The same case could be made concerning the Old (a. k. a. Mosaic) and New Covenants although in the Biblical understanding, the Mosaic Covenant has not been “redecorated” or replaced. It is an everlasting covenant and therefore still in effect (Ex. 31:16; Lev. 3:17; 23:21, 41; Num. 10:8; 18:19). But in regards to enabling humankind to have a relationship with God, it has become obsolete (Heb. 8:13) and will eventually disappear as some of its practices already have. A comparison is made of the two in Hebrews 12:18-24 and a short recap of the events at Mt. Sinai are in order here (Ex. 19:1-25). The miraculous deliverance from Egypt was recent history. The people were now heading toward the Promised Land under the leadership of Moses. They have come to this mountain and God instructs them to prepare for His coming (vv. 9-15). When God arrives it is a terrifying experience (vv. 16-25). The sound of God’s words are so powerful the people cannot stand up under the weight of them and they beg to be relieved of the sound and for Moses to stand between them and God (Ex. 19:16; Dt. 5:4-5; Heb. 12:19-20).
While the Covenant at Sinai takes place in the wilderness at a mountain which cannot be touched, where God reveals Himself through some of Nature’s most powerful special effects that reduces both the people and Moses to fear and trembling (Heb. 12:18-21), the New Covenant is forged at Mt. Zion in the New Jerusalem with myriads of angels and believers of past ages standing before God the Judge of all and Jesus acting as the Mediator of the New Covenant with His blood as the guarantee of acceptance (Heb. 12:22-24). What exactly is a covenant? The Greek word here is diatheke and in this particular passage it is not used in the sense of a conditional contract, which is basically what the Mosaic Covenant was (Ex. 19:5-8; 20-23), rather it means an unconditional promise and in the New Testament it is always used in regards to Christ and His shed blood (Heb. 9:11-14). Jesus is designated as the Mediator of the “new” Covenant. It is not “new” in the sense of it being different (the word ailon would be used for that kind of new). It is neos, a word conveying the same idea as when a product announces it is “new and improved”. It is the same thing, only better.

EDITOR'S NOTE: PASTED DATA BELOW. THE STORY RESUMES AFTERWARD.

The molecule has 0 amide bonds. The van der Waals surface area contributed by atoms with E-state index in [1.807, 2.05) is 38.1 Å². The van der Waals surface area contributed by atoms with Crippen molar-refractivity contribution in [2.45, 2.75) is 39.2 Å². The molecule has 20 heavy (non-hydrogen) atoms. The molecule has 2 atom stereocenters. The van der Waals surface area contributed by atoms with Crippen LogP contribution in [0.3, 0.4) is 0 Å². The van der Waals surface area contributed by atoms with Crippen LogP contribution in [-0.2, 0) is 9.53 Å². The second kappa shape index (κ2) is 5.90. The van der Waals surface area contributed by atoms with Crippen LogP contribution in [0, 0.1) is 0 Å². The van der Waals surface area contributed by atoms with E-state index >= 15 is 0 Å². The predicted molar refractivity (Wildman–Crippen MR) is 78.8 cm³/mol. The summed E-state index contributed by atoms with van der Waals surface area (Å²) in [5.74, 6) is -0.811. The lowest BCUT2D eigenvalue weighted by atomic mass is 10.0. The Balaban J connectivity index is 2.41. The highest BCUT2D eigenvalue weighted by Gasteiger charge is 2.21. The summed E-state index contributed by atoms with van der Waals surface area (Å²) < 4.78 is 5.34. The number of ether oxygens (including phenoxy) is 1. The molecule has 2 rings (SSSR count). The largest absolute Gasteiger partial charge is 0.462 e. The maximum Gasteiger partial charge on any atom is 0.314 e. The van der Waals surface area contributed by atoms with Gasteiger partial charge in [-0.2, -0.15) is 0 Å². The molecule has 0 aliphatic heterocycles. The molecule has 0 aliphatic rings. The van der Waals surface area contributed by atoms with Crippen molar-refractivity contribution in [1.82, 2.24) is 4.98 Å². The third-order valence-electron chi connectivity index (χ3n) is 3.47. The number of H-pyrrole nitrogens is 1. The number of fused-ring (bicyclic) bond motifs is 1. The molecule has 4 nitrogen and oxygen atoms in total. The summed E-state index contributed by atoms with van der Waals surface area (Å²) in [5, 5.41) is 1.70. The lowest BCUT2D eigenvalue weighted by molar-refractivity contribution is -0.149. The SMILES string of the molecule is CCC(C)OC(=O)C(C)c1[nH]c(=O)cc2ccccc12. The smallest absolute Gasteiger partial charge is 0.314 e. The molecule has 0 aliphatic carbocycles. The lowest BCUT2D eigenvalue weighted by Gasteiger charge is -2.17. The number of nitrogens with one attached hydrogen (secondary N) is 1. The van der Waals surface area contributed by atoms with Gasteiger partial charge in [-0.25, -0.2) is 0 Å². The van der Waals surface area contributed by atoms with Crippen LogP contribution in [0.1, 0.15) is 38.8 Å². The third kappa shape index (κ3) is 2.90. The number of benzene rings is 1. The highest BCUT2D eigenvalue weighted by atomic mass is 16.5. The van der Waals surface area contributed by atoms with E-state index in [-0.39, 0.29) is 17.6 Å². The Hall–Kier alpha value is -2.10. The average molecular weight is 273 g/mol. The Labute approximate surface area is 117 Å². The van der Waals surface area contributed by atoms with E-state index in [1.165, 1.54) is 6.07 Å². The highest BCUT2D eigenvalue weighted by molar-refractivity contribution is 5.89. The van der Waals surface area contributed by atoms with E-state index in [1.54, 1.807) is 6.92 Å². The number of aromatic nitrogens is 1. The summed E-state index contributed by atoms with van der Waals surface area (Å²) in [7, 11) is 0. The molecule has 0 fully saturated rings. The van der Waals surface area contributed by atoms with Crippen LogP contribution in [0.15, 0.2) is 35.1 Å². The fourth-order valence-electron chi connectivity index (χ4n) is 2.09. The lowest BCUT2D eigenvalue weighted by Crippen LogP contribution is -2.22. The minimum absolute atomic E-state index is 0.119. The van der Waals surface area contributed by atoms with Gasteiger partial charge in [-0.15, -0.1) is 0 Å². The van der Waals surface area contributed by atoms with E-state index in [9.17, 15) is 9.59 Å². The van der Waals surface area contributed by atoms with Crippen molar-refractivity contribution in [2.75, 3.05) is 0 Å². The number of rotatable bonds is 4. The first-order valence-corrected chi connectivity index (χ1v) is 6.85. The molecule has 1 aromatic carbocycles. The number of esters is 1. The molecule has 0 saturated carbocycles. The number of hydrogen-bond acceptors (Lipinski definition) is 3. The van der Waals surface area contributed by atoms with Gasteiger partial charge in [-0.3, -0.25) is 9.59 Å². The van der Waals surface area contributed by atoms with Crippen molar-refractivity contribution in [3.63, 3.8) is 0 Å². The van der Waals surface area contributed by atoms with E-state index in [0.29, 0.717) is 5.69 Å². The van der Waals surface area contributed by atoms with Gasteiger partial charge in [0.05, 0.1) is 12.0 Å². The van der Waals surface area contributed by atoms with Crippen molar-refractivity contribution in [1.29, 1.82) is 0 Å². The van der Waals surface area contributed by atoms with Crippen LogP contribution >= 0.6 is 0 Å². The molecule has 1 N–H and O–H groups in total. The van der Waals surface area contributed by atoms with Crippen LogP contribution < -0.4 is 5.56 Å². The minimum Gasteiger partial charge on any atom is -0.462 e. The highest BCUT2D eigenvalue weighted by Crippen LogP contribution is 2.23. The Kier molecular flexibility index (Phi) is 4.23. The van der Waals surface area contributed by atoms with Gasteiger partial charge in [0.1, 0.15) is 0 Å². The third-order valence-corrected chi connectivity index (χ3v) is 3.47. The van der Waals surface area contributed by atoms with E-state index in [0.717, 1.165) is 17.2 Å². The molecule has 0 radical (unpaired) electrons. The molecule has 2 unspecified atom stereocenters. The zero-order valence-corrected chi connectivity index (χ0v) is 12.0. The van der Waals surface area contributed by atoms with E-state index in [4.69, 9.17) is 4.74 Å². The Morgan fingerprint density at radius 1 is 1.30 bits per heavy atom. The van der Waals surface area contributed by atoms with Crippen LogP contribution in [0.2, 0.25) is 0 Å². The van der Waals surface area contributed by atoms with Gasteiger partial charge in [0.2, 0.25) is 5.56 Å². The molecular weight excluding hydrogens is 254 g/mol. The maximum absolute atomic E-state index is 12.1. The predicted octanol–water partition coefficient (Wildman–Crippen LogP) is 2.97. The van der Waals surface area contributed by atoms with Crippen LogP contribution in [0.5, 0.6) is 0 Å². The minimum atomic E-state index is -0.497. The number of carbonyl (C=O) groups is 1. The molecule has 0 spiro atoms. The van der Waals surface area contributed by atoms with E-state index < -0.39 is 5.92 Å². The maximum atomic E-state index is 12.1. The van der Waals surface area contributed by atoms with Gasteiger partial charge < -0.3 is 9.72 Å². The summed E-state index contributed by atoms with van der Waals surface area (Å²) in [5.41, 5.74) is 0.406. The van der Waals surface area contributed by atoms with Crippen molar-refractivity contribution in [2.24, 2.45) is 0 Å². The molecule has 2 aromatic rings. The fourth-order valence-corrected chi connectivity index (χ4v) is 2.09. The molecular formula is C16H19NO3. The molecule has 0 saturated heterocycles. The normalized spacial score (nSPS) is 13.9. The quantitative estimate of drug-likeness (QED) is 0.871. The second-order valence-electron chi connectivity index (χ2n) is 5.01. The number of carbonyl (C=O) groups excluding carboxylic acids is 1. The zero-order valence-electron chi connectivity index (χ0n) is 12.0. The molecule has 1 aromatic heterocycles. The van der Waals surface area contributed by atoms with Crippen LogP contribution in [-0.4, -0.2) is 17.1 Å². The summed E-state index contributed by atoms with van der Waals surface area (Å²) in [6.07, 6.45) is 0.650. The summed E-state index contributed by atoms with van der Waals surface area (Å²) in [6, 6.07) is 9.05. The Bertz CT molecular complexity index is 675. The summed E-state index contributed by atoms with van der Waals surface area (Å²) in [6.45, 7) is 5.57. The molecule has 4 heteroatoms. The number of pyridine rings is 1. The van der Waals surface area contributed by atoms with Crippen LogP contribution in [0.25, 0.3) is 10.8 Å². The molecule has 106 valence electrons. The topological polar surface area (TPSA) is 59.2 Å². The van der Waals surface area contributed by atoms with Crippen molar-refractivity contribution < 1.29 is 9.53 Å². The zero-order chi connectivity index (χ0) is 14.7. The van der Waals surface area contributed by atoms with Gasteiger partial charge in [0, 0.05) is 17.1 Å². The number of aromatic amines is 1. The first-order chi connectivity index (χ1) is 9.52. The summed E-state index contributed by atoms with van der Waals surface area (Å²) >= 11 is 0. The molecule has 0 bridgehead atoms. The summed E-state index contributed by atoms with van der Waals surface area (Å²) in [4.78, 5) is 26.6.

We are all familiar with the concept of a mediator. In our day and age a mediator is someone who negotiates a deal or settlement when one or both parties have been wronged. The Biblical concept can be broader and does not assume a negative reason for bringing two parties together. This role is ascribed to Moses (Ex. 20:18-21; Dt. 5:1-5; Gal. 3:19-20) and to Jesus (1Tim. 2:5; Heb. 8:6; 9:15; 12:24). However Jesus is the superior of the two. This is because Jesus’ blood “speaks better than the blood of Abel”. Abel’s blood was shed over jealousy and envy (Gen. 4:1-16). One commentator wrote, “The expiatory nature of Christ’s shed blood is better than Abel’s blood which only cried out for vengeance.” Simply put, Christ’s blood is all about redemption not retribution.
Jesus has made it possible for us to have a “new and improved” relationship with God. While Moses mediated a covenant that brought temporary relief and forgiveness, Jesus mediates a far superior covenant (Heb. 9:15-22; 10:1, 10-14). Thanks to our Mediator we can now be at peace in our relationship with the Lord (Rom. 5:1-2). His blood has permanently paid the debt we incurred from Sin (Heb. 9:11-12, 24-28). While earthly mediators must inevitably encourage one or both parties they represent to compromise in order to bring the deal to a conclusion, there was no compromise on the part of Jesus. You no longer have to earn God’s favor or forgiveness. Christ has negotiated both through His sacrificial death (Heb. 10:19-22) and now we can approach God with gratitude on our lips (Heb. 12:28).
Ann H. LeFevre, M. Div.
Week of 5/8/2016